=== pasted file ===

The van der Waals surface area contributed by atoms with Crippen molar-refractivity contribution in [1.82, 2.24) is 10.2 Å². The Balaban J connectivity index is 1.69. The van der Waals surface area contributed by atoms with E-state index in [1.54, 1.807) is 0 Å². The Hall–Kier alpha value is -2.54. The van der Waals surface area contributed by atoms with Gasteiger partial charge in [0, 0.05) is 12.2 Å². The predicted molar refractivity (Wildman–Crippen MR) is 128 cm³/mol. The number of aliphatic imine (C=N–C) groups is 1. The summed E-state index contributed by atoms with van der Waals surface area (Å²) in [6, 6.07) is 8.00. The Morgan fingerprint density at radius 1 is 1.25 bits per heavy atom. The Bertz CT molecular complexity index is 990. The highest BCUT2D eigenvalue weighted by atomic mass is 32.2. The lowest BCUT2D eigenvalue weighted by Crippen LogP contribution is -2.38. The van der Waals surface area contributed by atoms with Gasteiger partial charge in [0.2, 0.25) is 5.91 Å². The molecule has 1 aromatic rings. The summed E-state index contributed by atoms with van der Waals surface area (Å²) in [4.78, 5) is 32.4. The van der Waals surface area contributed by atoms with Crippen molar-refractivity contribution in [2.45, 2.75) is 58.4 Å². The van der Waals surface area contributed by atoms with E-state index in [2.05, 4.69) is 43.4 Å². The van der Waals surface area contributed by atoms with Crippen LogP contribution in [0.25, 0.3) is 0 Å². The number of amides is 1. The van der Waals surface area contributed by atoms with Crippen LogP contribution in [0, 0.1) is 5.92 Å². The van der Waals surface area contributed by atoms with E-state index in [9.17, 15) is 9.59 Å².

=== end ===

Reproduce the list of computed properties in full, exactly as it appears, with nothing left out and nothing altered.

The van der Waals surface area contributed by atoms with Crippen molar-refractivity contribution in [1.82, 2.24) is 10.2 Å². The Balaban J connectivity index is 1.69. The van der Waals surface area contributed by atoms with E-state index in [1.54, 1.807) is 0 Å². The Hall–Kier alpha value is -2.54. The van der Waals surface area contributed by atoms with Gasteiger partial charge in [0, 0.05) is 12.2 Å². The predicted molar refractivity (Wildman–Crippen MR) is 128 cm³/mol. The number of aliphatic imine (C=N–C) groups is 1. The summed E-state index contributed by atoms with van der Waals surface area (Å²) in [6, 6.07) is 8.00. The Morgan fingerprint density at radius 1 is 1.25 bits per heavy atom. The Bertz CT molecular complexity index is 990. The highest BCUT2D eigenvalue weighted by atomic mass is 32.2. The lowest BCUT2D eigenvalue weighted by Crippen LogP contribution is -2.38. The van der Waals surface area contributed by atoms with Gasteiger partial charge in [0.2, 0.25) is 5.91 Å². The molecule has 1 aromatic rings. The summed E-state index contributed by atoms with van der Waals surface area (Å²) in [4.78, 5) is 32.4. The van der Waals surface area contributed by atoms with Crippen molar-refractivity contribution in [2.45, 2.75) is 58.4 Å². The van der Waals surface area contributed by atoms with E-state index in [2.05, 4.69) is 43.4 Å². The van der Waals surface area contributed by atoms with Crippen LogP contribution in [0.25, 0.3) is 0 Å². The number of amides is 1. The van der Waals surface area contributed by atoms with Crippen LogP contribution in [0, 0.1) is 5.92 Å². The van der Waals surface area contributed by atoms with E-state index in [9.17, 15) is 9.59 Å².